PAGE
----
Sunday, January 31, 2010


Earlier I was telling Amy what a horrible movie Avatar is. She was shocked that I had seen it. I hadn't.

Why would I have to see it to know how horrible it is. Just like The Passion of Christ, can't you just tell? If you can't tell that, what can you tell?

It seems to me that we can know without seeing a movie that it's horrible. You think that, too. Maybe I'm picking the wrong examples, but it doesn't matter. Top Gun. The Matrix. Battlefield Earth. You knew they'd be bad. You didn't need to know via some inductive inference that rests on the premise that all observed movies hitherto have been bad. You knew from the trailers and the commercials. With Avatar it took just one look.

I mention this not to trash Avatar. To be perfectly fair, I haven't seen it. I mention this because I think there's an interesting argument by analogy here to consider:
(1) We can know that a movie will be horrible from the trailer even if there's some logically possible movie with just that trailer that is good (and, we don't need to make crazy modifications to that movie to make it good. We don't need to put the clips from the trailer into a trailer that the characters watch and mock in the movie.)

(2) Judging that a movie is bad without knowing all its parts is like judging that something shouldn't have happened without knowing all its parts.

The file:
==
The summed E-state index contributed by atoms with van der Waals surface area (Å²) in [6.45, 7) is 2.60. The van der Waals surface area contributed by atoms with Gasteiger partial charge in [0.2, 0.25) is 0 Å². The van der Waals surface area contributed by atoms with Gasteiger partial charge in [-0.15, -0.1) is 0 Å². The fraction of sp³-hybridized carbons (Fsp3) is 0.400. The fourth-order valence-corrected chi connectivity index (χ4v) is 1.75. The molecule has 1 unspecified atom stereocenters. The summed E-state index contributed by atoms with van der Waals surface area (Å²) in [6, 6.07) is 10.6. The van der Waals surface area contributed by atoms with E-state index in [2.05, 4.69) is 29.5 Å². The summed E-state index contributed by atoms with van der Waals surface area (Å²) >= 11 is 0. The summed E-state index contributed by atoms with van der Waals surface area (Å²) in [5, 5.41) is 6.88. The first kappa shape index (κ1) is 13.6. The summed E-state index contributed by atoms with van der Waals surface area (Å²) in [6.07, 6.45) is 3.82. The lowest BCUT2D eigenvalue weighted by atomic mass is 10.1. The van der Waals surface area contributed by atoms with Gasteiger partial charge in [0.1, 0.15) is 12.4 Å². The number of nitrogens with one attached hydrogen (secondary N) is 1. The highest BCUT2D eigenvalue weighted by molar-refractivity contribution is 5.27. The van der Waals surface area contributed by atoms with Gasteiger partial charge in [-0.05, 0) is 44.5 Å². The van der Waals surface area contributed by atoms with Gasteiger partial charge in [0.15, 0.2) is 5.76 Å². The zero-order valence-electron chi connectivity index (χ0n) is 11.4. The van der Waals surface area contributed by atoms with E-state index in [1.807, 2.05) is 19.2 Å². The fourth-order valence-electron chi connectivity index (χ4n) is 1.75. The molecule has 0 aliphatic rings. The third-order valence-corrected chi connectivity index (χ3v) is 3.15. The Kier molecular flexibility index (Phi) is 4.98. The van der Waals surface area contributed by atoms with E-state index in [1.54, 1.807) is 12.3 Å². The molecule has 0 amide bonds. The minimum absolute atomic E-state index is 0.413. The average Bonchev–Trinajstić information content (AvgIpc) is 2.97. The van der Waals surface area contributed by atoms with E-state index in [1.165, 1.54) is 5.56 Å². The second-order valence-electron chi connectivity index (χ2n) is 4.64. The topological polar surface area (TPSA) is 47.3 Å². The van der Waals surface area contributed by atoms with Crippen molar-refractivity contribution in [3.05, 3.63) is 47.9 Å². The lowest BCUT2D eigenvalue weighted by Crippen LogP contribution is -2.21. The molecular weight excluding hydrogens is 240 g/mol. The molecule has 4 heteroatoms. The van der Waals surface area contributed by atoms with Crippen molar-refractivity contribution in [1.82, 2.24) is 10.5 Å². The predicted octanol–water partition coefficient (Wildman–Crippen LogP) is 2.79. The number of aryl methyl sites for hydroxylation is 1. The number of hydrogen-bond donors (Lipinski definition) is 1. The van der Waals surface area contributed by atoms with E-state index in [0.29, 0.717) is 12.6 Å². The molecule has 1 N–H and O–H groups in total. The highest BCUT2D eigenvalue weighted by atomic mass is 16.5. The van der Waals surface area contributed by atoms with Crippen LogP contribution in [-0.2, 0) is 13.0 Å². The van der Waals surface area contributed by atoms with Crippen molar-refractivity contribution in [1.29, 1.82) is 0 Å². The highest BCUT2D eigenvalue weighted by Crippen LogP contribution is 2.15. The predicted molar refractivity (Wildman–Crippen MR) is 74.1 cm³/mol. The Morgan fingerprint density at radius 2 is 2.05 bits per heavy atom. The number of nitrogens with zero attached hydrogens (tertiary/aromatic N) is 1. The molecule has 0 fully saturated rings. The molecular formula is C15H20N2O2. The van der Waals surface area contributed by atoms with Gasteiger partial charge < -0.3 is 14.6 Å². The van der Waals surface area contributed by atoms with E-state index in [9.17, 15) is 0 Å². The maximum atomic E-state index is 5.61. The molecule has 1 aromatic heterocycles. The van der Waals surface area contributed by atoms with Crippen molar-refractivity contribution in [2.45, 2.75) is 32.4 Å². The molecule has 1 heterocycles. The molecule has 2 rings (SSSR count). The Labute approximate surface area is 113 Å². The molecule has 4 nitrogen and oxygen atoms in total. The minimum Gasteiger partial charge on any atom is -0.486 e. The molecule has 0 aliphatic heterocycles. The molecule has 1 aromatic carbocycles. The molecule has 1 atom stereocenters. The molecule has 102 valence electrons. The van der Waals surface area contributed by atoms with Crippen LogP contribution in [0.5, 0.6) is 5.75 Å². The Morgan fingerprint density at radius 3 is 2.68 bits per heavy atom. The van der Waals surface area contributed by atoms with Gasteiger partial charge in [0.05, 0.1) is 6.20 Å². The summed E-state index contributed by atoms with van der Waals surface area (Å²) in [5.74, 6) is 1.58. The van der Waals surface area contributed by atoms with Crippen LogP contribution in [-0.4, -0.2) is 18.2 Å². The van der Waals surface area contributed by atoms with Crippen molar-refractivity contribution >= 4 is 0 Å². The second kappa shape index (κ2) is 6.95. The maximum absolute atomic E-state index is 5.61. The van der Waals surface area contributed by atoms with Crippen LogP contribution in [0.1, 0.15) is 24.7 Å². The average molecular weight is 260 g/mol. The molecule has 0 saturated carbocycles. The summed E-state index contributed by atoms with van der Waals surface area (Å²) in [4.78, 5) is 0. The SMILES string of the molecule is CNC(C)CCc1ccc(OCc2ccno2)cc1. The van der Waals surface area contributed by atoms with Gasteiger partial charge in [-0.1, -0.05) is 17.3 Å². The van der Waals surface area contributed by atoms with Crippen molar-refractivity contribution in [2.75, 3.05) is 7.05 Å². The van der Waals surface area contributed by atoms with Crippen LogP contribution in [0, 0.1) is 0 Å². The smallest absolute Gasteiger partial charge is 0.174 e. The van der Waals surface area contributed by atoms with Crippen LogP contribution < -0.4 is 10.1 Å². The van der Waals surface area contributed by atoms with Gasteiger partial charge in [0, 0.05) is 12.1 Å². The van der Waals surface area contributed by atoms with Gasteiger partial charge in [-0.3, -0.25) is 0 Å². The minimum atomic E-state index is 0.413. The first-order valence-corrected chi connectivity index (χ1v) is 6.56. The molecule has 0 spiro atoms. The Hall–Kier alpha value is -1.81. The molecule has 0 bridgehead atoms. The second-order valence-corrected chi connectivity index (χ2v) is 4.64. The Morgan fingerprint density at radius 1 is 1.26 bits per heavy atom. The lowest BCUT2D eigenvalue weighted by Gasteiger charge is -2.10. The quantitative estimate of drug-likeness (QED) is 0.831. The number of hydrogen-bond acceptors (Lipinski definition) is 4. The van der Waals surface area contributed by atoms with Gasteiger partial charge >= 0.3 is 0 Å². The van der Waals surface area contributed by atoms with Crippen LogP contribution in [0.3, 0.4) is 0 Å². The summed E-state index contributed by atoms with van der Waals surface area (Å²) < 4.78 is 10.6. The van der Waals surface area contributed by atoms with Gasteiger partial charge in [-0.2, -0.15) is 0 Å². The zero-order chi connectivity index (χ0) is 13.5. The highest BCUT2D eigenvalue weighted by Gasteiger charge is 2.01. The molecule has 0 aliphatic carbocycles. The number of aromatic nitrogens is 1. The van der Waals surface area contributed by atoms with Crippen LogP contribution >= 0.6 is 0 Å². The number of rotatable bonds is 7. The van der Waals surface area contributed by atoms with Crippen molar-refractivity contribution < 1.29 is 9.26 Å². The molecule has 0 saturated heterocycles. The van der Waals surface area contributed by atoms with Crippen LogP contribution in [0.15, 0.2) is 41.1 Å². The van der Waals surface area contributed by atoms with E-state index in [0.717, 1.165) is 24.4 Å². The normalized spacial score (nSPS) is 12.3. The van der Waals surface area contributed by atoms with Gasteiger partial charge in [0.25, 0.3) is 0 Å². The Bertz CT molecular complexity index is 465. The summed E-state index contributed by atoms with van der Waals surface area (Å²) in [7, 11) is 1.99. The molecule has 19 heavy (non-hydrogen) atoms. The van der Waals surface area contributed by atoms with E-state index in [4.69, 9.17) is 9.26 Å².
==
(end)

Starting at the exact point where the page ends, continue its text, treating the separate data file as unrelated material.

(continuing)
(C) We can know that some state of affairs shouldn't have happened if someone could have done something to stop it without knowing all the facts and all the morally relevant features even if there's some logically possible larger state of affairs that includes it as a part that would be acceptable.

I've been thinking about moral epistemology a bit. Ross seemed to have the view that when we think about some state of affairs we can see that certain features of it count in favor or against various courses of action, but I don't think he thought we could arrive at a verdictive moral judgment without reasoning or inference. I think it's an interesting question as to whether we can know that certain verdictive judgments are correct without first establishing some premises about contributory reasons that are then treated as the basis for further deliberation. I cannot think of any reason to think that we cannot know that some verdictive judgments are true without reasoning from premises about contributory reasons, but others might. They have the epistemology of bad movies to contend with. We know some movies are just the sorts of things that shouldn't have been made and we don't need to reason from stills of silly, earnest blue aliens to figure that out.


JMc said...

Interesting thoughts on Ross. I've read him as thinking that, in fact, we can (and do) make these sorts of judgments.

The question I'd have is what counts as 'reasoning' or 'inferring.' Ross thinks we just know that we have certain pf duties, but I think he'd have said that to the extent that we do infer which duties win, it isn't at a conscious level - sort of like, my dog infers where the frisbee is going to land when I throw it (not in a straight line given my impoverished frisbee throwing abilities).

In fact, the more I think about it, the more I think that Ross believes that the arrival at which pf duty is our (believed) actual one is not something that is necessarily reasoned or inferred in any traditional (conscious) sense.